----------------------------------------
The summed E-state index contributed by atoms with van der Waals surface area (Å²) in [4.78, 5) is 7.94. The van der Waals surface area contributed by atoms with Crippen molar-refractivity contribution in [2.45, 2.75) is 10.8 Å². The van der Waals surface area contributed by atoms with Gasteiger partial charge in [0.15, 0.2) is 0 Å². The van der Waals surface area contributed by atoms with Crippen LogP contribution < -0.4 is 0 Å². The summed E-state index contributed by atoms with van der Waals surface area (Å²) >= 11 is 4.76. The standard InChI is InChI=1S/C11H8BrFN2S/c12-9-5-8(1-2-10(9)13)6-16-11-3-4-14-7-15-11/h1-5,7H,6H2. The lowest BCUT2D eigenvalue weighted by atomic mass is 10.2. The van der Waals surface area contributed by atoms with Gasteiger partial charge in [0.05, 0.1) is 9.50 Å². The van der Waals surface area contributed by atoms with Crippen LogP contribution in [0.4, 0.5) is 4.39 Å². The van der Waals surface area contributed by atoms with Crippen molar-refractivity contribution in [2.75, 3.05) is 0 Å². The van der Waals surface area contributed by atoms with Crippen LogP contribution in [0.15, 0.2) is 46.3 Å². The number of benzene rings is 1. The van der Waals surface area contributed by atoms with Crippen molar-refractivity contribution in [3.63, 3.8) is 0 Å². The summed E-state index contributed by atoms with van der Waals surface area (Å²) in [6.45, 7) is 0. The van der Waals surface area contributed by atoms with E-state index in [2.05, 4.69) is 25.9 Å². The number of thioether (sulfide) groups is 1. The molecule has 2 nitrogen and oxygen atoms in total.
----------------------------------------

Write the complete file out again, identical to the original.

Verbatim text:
The summed E-state index contributed by atoms with van der Waals surface area (Å²) in [4.78, 5) is 7.94. The van der Waals surface area contributed by atoms with Crippen molar-refractivity contribution in [2.45, 2.75) is 10.8 Å². The van der Waals surface area contributed by atoms with Gasteiger partial charge in [0.15, 0.2) is 0 Å². The van der Waals surface area contributed by atoms with Crippen LogP contribution < -0.4 is 0 Å². The summed E-state index contributed by atoms with van der Waals surface area (Å²) >= 11 is 4.76. The standard InChI is InChI=1S/C11H8BrFN2S/c12-9-5-8(1-2-10(9)13)6-16-11-3-4-14-7-15-11/h1-5,7H,6H2. The lowest BCUT2D eigenvalue weighted by atomic mass is 10.2. The van der Waals surface area contributed by atoms with Gasteiger partial charge in [0.05, 0.1) is 9.50 Å². The van der Waals surface area contributed by atoms with Crippen LogP contribution in [0.4, 0.5) is 4.39 Å². The van der Waals surface area contributed by atoms with Crippen molar-refractivity contribution in [2.75, 3.05) is 0 Å². The van der Waals surface area contributed by atoms with Crippen LogP contribution in [0.15, 0.2) is 46.3 Å². The number of benzene rings is 1. The van der Waals surface area contributed by atoms with Crippen molar-refractivity contribution in [3.63, 3.8) is 0 Å². The summed E-state index contributed by atoms with van der Waals surface area (Å²) in [6.45, 7) is 0. The van der Waals surface area contributed by atoms with E-state index in [2.05, 4.69) is 25.9 Å². The number of thioether (sulfide) groups is 1. The molecule has 2 nitrogen and oxygen atoms in total.